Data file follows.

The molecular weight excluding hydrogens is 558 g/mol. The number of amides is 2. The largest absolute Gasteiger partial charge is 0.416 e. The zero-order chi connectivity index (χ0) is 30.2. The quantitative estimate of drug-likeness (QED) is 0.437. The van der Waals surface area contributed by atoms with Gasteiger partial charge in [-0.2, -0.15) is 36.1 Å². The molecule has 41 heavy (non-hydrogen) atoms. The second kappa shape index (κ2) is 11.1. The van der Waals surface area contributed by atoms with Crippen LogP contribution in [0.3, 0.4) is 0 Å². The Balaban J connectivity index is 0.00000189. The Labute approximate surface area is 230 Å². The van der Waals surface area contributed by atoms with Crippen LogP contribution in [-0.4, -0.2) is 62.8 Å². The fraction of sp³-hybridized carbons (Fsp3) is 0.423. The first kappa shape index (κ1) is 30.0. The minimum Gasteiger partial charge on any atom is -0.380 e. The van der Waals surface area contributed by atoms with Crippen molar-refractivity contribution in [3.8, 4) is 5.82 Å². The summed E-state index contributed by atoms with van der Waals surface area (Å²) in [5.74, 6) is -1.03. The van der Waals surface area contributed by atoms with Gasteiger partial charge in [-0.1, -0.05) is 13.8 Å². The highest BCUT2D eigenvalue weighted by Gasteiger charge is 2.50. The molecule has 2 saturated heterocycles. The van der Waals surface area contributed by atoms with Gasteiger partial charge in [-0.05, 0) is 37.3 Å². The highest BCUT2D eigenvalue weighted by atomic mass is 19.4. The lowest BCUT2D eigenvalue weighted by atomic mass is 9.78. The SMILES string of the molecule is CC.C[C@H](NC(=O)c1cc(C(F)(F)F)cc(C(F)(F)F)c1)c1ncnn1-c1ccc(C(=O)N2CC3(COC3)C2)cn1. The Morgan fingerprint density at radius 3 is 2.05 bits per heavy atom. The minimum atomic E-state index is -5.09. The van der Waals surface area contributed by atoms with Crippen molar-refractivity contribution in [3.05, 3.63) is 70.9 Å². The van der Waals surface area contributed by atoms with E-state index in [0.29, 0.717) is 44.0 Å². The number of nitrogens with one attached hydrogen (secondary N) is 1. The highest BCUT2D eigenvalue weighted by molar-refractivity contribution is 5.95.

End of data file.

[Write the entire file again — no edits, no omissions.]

The molecular weight excluding hydrogens is 558 g/mol. The number of amides is 2. The largest absolute Gasteiger partial charge is 0.416 e. The zero-order chi connectivity index (χ0) is 30.2. The quantitative estimate of drug-likeness (QED) is 0.437. The van der Waals surface area contributed by atoms with Gasteiger partial charge in [-0.2, -0.15) is 36.1 Å². The molecule has 41 heavy (non-hydrogen) atoms. The second kappa shape index (κ2) is 11.1. The van der Waals surface area contributed by atoms with Crippen LogP contribution in [0.3, 0.4) is 0 Å². The Balaban J connectivity index is 0.00000189. The Labute approximate surface area is 230 Å². The van der Waals surface area contributed by atoms with Crippen LogP contribution in [-0.4, -0.2) is 62.8 Å². The fraction of sp³-hybridized carbons (Fsp3) is 0.423. The first kappa shape index (κ1) is 30.0. The minimum Gasteiger partial charge on any atom is -0.380 e. The van der Waals surface area contributed by atoms with Crippen molar-refractivity contribution in [3.8, 4) is 5.82 Å². The summed E-state index contributed by atoms with van der Waals surface area (Å²) in [5.74, 6) is -1.03. The van der Waals surface area contributed by atoms with Gasteiger partial charge in [-0.1, -0.05) is 13.8 Å². The highest BCUT2D eigenvalue weighted by Gasteiger charge is 2.50. The molecule has 2 saturated heterocycles. The van der Waals surface area contributed by atoms with Gasteiger partial charge in [-0.05, 0) is 37.3 Å². The highest BCUT2D eigenvalue weighted by atomic mass is 19.4. The lowest BCUT2D eigenvalue weighted by atomic mass is 9.78. The SMILES string of the molecule is CC.C[C@H](NC(=O)c1cc(C(F)(F)F)cc(C(F)(F)F)c1)c1ncnn1-c1ccc(C(=O)N2CC3(COC3)C2)cn1. The Morgan fingerprint density at radius 3 is 2.05 bits per heavy atom. The minimum atomic E-state index is -5.09. The van der Waals surface area contributed by atoms with Crippen molar-refractivity contribution in [3.05, 3.63) is 70.9 Å². The van der Waals surface area contributed by atoms with E-state index in [0.29, 0.717) is 44.0 Å². The number of nitrogens with one attached hydrogen (secondary N) is 1. The highest BCUT2D eigenvalue weighted by molar-refractivity contribution is 5.95.